Of course, trauma can provoke precisely this strain of skewed, claustrophobic thinking. Internal fixations jostle for attention with the outside world; wounds themselves become needy, consuming things. But if Ruth’s blinkered state is realistic, it can also feel flat and oppressive. One craves some sense of contrast or relief, which the novel supplies only fleetingly. Toward the middle, Ruth and her family move to a more desirable house in Waitsfield, previously owned by a widowed Cabot matriarch, Winifred. When Ruth’s parents hire a boy from the neighboring Emerson family for an odd job—with the purchase of their historic house, they now have the minimum status required to fraternize with Massachusetts’s elite—Ruth rewrites the story from Winifred’s perspective, imagining the widow lusting after a boy she pays to paint her house. Here we see that Ruth is capable of inhabiting a perspective other than her own, through which she might voyeuristically explore her own nascent desires. Reconstructing snatches of Winifred’s life—her relationship to her children, her marriage, even her death—becomes a liberatory creative project, a partial antidote for Ruth’s own discontent.

Yet these scenes are all too brief, and the novel soon shifts toward conventionally sordid fare. Revelations of suicide, incest, and teen pregnancy abound among the Waitsfield girls; by the end, Ruth has had herself committed to a psychiatric ward, confident that the only way “for a girl to get out of Waitsfield,” other than dying or falling pregnant, is to “go crazy.” By all indications, Ruth isn’t actually psychotic. But the punitive mental health system moves swiftly against her, culminating in a mesmerizingly horrible episode of sexual violence—confirmation, as if we still needed it, that there are no saints or sanctuaries in dismal Waitsfield.

From here, the aftershocks arrive in quick succession. Ruth is released, moves to New York after a few months, and resolves only to return to visit her parents for the holidays. This is indeed how the end of childhood can feel—the long-awaited conclusion flicking by, too frantic and jumbled to register as triumphant. It is a fitting end, too, for a novel that dwells in the uneasy borderland between the ordinary and the extraordinary. What Ruth has just experienced defies reason, but she has survived, moved forward. We learn that she is now a mother, too, with a child “who has grown up knowing ordinary love and whose life is unremarkable.” There is finality to these judgments, but it is difficult to believe them completely. Can “ordinary love” present without its opposite also materializing at times? What vagaries underlie an “unremarkable” life? Manguso seems invested in raising these questions, even though Ruth does not ask them herself.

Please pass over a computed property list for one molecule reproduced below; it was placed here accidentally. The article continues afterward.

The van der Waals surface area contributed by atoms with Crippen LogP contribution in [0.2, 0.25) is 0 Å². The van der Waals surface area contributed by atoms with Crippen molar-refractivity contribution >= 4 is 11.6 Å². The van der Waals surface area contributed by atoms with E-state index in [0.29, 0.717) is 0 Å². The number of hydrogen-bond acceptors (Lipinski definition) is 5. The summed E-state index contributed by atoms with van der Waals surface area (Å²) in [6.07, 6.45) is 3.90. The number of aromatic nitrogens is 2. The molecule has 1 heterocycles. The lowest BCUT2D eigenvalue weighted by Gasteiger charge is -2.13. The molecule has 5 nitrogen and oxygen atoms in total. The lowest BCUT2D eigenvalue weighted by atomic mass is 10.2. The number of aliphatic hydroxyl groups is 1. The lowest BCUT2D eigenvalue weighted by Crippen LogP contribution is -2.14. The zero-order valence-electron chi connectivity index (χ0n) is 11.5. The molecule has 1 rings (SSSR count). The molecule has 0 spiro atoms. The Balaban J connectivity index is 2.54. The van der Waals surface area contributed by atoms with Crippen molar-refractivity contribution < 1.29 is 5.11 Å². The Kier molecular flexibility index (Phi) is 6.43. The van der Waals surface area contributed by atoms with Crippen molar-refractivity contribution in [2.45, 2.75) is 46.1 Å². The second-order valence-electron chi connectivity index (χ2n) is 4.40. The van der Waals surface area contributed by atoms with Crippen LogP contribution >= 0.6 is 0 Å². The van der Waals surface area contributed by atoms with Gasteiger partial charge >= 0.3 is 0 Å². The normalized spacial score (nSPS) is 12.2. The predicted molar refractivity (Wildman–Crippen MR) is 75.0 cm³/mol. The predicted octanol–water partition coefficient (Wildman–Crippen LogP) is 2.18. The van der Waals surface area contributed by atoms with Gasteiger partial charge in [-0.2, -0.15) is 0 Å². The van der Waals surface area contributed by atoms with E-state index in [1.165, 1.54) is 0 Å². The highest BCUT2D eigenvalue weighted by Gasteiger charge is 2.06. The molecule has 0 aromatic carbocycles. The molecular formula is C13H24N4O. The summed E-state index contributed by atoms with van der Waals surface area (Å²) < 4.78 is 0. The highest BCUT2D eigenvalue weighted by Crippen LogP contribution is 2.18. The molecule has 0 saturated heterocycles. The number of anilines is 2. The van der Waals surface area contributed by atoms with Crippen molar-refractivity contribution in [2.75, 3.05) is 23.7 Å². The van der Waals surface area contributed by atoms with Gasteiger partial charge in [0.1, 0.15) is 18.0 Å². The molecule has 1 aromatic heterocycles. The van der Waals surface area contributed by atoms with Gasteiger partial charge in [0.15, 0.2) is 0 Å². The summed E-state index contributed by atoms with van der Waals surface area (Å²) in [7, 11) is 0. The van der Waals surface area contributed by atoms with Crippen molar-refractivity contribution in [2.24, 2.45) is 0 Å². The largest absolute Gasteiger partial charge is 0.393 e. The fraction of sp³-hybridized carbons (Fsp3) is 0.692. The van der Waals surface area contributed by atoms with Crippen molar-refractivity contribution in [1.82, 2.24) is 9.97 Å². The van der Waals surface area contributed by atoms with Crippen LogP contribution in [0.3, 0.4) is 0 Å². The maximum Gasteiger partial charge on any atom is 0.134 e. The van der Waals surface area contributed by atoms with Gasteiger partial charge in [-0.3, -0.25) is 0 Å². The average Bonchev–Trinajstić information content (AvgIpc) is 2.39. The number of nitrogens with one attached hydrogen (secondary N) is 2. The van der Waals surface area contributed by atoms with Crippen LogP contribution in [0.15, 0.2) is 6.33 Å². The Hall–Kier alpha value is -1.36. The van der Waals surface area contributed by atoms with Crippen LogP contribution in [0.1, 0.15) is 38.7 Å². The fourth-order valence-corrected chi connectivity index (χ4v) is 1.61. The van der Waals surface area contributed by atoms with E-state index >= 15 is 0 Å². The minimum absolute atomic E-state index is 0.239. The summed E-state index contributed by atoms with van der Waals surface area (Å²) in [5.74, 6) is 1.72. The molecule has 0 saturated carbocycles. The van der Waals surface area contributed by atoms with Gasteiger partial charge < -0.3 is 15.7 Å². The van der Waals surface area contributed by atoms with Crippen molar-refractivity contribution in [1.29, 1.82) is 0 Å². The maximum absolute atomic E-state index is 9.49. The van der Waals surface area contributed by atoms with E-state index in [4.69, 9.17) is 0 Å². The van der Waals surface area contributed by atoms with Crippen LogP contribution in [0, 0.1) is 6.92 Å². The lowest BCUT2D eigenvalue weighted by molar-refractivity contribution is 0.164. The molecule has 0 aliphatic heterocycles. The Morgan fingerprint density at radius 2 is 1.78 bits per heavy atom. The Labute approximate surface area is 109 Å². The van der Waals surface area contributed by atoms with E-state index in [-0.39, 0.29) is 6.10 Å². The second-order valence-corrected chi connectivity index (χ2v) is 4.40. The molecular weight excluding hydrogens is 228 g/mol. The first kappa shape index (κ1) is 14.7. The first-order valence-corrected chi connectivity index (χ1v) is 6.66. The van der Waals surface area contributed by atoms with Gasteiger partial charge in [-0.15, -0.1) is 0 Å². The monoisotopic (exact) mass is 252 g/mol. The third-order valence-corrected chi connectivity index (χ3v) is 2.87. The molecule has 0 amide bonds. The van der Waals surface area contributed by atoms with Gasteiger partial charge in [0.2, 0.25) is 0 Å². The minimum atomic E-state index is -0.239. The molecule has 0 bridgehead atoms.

Perhaps this is one more aspect of Ruth’s myopia: we are left to fill in what she cannot see. This does not mean discounting her perspective; rather, it is to become a kind of close collaborator in the work of narrative, untangling her memories and drawing meaning from them. Manguso’s achievement is to lead us into this role, which seems an act of delicate optimism in itself. To offer a witness is to disturb the barriers trauma raises around the self, and to prove that devastation need not be absolute.

Sara Krolewski is a writer living in New York.